Court of Appeals of Texas, Fourth District, San Antonio
the 379th Judicial District Court, Bexar County, Texas Trial
Court No. 2010CR4286C Honorable Ron Rangel, Judge Presiding
Angelini, Justice Rebeca C. Martinez, Justice Irene Rios,
C. Martinez, Justice
case is before us on remand from the Court of Criminal
Appeals. Vanessa Cameron was convicted of the murder for hire
of her child's father and sentenced to seventy years in
prison. On appeal, Cameron raised several issues, including
that she was deprived of her constitutional right to a public
trial during voir dire. A majority of this court agreed, and
we reversed her conviction and remanded for a new trial. The
Court of Criminal Appeals initially affirmed, but issued a
new opinion on rehearing reversing and remanding. In its
opinion on rehearing, the Court held that a defendant bears
an initial burden of proof on appeal to show that the
courtroom was "in fact closed" to the public before
an appellate court may consider whether the closure was
justified. The Court therefore reversed and remanded the case
for our reconsideration of the public trial issue under the
sequential two-step test. See Cameron v. State, 490
S.W.3d 57, 70 (Tex. Crim. App.) (op. on reh'g), cert.
denied, 137 S.Ct. 95 (2016).
only facts relevant to this appeal are those surrounding the
alleged closing of the courtroom to the exclusion of
Cameron's family and friends, as well as the public,
during the voir dire phase of trial. In a nutshell,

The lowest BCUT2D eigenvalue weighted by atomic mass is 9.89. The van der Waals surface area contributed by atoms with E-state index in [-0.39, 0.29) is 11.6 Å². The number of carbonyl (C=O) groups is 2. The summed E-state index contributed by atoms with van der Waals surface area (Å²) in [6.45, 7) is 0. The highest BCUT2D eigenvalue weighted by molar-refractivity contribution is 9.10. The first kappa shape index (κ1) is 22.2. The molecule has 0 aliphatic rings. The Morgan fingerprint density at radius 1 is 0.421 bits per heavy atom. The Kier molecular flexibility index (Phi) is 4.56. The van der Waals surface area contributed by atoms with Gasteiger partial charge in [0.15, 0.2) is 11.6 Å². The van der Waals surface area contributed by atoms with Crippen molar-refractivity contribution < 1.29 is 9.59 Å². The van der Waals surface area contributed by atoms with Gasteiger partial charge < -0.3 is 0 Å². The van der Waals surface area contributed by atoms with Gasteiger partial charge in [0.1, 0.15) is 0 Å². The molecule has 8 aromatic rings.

Cameron's family and friends were instructed by the
bailiffs to leave the courtroom prior to the start of voir
dire so the large venire panel could be seated. Cameron's
family and friends understood that they were not allowed to
re-enter the courtroom during the voir dire proceedings.
Defense counsel made the trial court aware they had been
excluded from the courtroom and objected to a violation of
Cameron's right to a public trial. A lengthy discussion
occurred both on and off the record, with the trial court
repeatedly stating the courtroom was not "closed"
but there was no room for the family or public inside the
courtroom to observe voir dire. The relevant statements made
by the trial court and counsel on the record are discussed in
detail in the Court of Criminal Appeals' opinion as well
as the prior majority and dissenting opinions by this court.
See id. at 65-67; see also Cameron v.
State, 415 S.W.3d 404, 406-408 (Tex. App.-San Antonio
2013), rev'd, 490 S.W.3d 70 (Tex. Crim. App.
2016); see also id. at 415-21 (Angelini, J.,
Cameron was tried and convicted, she filed a motion for new
trial alleging her right to a public trial was violated
during voir dire. She attached twelve affidavits from her
family and friends stating the bailiffs instructed them to
leave the courtroom before the jury panel entered and they
did not witness any of the voir dire proceedings. The
affidavit by Cameron's mother, a San Antonio police
officer, also states that she requested to come in and sit on
the floor during voir dire, but the bailiff denied her
request and stated she would be a security risk. The State
filed a response to the motion for new trial and attached
affidavits from two bailiffs stating they did not close the
courtroom to the public during voir dire. One of the bailiffs
confirms in his affidavit that he denied the request by